Former UC wrestler Frank Shaut cried through his eulogy, and while he was speaking I glanced up to see a photo of him from his wrestling days. In the photo he looks like a guy who would beat your ass and not think twice about it. To see him so hurt by Glenn's passing was a testament to the kind of life he lived.

Memorials are never fun, but this one was educational.

 
 
by Danny Cross 11.06.2008
Posted In: baseball at 05:32 PM | Permalink | Comments (1)
 
 

Baseball Players Feel Obama's Socialist Squeeze

Not everyone is the type of person who throws pennies in the garbage rather than collecting them in a coffee can, rolling them into groups of 50, bundling them in a plastic bag and taking them to the bank to collect the $5 bounty. Luckily for professional athletes, sports agents aren't this type of person.

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by Danny Cross 10.30.2008
Posted In: baseball at 04:09 PM | Permalink | Comments (2)
 
 

A Celebration, A Relief

John Fox is a classy guy. His team wins the World Series and all he does is wear a Phillies jersey to work and go about his business. If the Reds won the championship and I lived in Philly, I'd be getting in everyone's face and yelling "Whoot! Whoot! Whoot!"

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by 10.27.2008
Posted In: baseball at 10:43 AM | Permalink | Comments (1)
 
 

There's Something About Baseball

As the World Series draws to a close, ending another baseball season, I can’t help thinking about the place the game has in my life. And it’s not because the franchise I’ve rooted for my entire life, the Philadelphia Phillies, is one win from claiming the championship ... although that feels pretty special.

For many of us, baseball is a passion that’s difficult to explain rationally.

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by Danny Cross 10.23.2008
Posted In: baseball at 03:12 PM | Permalink | Comments (2)
 
 

Good Luck With the Future of the Franchise

Losing Game 1 of a seven-game series is not good. (Yea, yea, losing Game 1 of any series isn’t good, smart ass.) So with the pressure already on the lovable Tampa Bay Rays, I believe we should up the stakes on this somewhat uninteresting World Series.

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by Danny Cross 10.08.2008
Posted In: baseball at 02:57 PM | Permalink | Comments (0)
 
 

Bring On the MLB Tournament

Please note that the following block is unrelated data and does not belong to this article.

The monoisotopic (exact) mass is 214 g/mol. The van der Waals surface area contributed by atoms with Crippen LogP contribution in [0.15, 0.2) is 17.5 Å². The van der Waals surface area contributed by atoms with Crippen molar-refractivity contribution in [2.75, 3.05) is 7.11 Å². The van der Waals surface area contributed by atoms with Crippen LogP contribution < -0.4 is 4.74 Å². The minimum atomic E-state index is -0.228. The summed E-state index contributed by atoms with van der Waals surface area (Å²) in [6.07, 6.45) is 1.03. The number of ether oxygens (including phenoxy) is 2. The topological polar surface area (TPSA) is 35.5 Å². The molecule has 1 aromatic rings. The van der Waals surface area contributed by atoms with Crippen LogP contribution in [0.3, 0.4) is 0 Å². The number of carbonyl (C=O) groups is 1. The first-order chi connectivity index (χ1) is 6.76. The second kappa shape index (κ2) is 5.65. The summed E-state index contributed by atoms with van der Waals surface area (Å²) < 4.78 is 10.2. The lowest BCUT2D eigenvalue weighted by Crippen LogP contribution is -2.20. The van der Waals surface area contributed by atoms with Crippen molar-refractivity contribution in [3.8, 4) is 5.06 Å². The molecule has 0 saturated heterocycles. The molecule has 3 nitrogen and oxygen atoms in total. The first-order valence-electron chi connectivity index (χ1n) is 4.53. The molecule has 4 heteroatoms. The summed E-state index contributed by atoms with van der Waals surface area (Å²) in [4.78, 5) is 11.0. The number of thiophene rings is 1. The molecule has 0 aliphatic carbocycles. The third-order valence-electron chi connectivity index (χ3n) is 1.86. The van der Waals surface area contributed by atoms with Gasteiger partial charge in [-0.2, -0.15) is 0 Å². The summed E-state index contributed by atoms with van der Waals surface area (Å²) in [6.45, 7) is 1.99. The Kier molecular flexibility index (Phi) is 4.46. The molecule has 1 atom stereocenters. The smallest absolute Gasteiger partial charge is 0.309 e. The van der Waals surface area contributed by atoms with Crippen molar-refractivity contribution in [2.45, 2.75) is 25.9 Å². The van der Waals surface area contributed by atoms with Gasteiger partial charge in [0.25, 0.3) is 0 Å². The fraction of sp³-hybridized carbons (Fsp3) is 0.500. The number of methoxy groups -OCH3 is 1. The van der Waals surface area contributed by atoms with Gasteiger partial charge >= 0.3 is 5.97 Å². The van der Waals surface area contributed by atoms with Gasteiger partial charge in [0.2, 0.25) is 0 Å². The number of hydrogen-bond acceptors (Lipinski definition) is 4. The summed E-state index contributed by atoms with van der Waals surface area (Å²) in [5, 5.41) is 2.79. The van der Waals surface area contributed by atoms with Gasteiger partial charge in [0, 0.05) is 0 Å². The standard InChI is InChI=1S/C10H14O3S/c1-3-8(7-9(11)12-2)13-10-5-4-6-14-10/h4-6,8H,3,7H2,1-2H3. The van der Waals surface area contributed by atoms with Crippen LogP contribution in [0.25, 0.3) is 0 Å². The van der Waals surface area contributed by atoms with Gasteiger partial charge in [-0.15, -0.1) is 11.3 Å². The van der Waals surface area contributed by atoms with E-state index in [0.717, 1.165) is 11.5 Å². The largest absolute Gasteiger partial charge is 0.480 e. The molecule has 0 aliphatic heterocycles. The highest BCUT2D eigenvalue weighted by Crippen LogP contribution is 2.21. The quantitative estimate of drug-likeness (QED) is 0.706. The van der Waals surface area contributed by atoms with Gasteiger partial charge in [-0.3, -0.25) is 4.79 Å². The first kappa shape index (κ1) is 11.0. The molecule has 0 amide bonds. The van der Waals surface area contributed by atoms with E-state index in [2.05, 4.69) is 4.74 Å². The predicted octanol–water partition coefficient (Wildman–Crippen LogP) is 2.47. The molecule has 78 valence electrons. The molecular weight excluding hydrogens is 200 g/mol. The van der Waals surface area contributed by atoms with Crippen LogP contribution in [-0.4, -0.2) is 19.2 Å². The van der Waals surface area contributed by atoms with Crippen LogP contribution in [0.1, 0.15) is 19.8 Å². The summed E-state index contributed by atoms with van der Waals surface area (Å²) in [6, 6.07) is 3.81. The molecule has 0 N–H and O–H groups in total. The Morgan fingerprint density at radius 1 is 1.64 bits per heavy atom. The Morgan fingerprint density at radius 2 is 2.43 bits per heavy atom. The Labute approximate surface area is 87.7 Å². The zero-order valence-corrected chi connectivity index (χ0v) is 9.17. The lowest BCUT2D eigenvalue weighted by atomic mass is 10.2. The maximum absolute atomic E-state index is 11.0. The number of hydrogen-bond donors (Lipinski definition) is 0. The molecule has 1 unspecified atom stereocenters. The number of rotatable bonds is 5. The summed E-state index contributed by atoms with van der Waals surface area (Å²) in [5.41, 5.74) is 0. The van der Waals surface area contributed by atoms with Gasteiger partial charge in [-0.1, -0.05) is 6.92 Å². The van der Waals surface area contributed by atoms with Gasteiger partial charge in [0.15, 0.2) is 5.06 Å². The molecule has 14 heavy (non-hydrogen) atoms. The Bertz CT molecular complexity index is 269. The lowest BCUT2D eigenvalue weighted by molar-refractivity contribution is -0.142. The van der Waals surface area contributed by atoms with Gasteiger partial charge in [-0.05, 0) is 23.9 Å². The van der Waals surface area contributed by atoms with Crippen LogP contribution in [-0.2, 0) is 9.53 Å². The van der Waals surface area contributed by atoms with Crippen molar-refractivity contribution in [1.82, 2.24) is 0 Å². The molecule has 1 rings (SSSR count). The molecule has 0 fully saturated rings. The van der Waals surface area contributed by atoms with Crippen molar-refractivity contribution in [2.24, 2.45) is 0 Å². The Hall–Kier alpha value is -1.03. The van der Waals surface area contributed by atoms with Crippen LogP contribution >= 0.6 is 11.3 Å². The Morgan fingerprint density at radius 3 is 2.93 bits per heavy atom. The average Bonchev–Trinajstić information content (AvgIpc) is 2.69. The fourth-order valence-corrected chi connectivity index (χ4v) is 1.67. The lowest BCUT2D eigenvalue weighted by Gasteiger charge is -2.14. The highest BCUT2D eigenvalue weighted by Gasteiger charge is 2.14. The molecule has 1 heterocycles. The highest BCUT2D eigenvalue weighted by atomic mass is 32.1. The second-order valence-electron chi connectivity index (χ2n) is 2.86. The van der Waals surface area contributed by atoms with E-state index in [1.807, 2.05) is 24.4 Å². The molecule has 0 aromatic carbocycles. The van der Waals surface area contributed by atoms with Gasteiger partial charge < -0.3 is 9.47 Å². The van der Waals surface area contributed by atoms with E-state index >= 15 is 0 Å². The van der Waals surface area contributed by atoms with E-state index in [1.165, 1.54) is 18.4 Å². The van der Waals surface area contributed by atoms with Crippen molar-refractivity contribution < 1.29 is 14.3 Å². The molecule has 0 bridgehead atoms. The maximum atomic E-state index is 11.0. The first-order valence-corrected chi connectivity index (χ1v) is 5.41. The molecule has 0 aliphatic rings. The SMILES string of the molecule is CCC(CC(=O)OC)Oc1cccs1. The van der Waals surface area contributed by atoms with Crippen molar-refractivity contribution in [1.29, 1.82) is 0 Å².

Last week I was sitting in a smokey Portland bar, chatting nonchalantly with friends about current events when I looked up at a TV screen and saw that the Dodgers were beating the Cubs for the second straight night. The Cubs led the National League in wins this year and were on the brink of falling behind two games to none in a best-of-five series.

"That ain't good," I thought to myself. "Them daggone Cubbies gonna lose already."

Then a girl my friend dates showed up and made a weird hand gesture, which prompted my friend to lay down on the dirty floor for about two seconds. I still don't know what that was about, but it only temporarily distracted me from the unfortunate reality of baseball's Divisional Series. I thought that if MLB is going to start drawing brackets and letting mediocre teams into the playoffs, then it may as well be the NCAA tournament, and the Dodgers can be Butler.

Six PBR pints later (seriously, it wasn't a good night) I had forgotten all about the Cubs or the 84-win team that was probably going to reach the NLCS. There was pool to be played and spicy hot dogs to eat and heartburn to deal with. But then I returned home a few days later and read my favorite alt-weekly sports columinst Bill Peterson, who said this about the situation: "Exactly 40 years ago, in 1968, the St. Louis Cardinals and Detroit Tigers embarked on the last World Series between the regular season champions from the National and American leagues. MLB was set to divide its leagues and embark on playoffs the next year. Purists objected that excellence would be punished. The purists were right. Back then, you didn’t get to the World Series without a club that proved it through time. Now a club can go to the World Series if it’s just a little better than average."

I nodded my head to Peterson's words. "Yeah, man. The wild card is such a gimmick and I hate when they have cheerleaders on the dugouts too."

But then Peterson made a really good point about today's playoff format actually giving small market teams a chance to win the whole thing: "With expanded playoffs, it doesn't matter if the Yankees pay $200 million for players because during the week that counts the $200 million club might not be as good as the $80 million club down the street. The expanded playoffs are a lifeline for clubs like the Reds, who will never be able to afford the most expensive talent. If they can just cobble together enough victories to reach the playoffs, they're in the lottery."

So, back when the league offered a relative degree of competitive balance (before those God damn labor unions started greedy ass free agency), the regular season determined who the most deserving teams were. But now the free market has determined that the Yankees, Mets, Cubs, Dodgers, Phillies and Angels are the best teams, we need a new playoff format.

If this is the only way to make the league fair again, then the playoffs should be expanded even further. Let 16 teams in and spend a month playing four rounds of seven-game series. Then crappy teams like the Reds can make the playoffs once in a while and maybe even win a series. It would only be mildly more risky for the teams that actually deserve to be here, and it would be really exciting for the baseball fans that never get to see their teams in the playoffs. Even if they have to go in as a No. 10 seed, it would still be worth watching.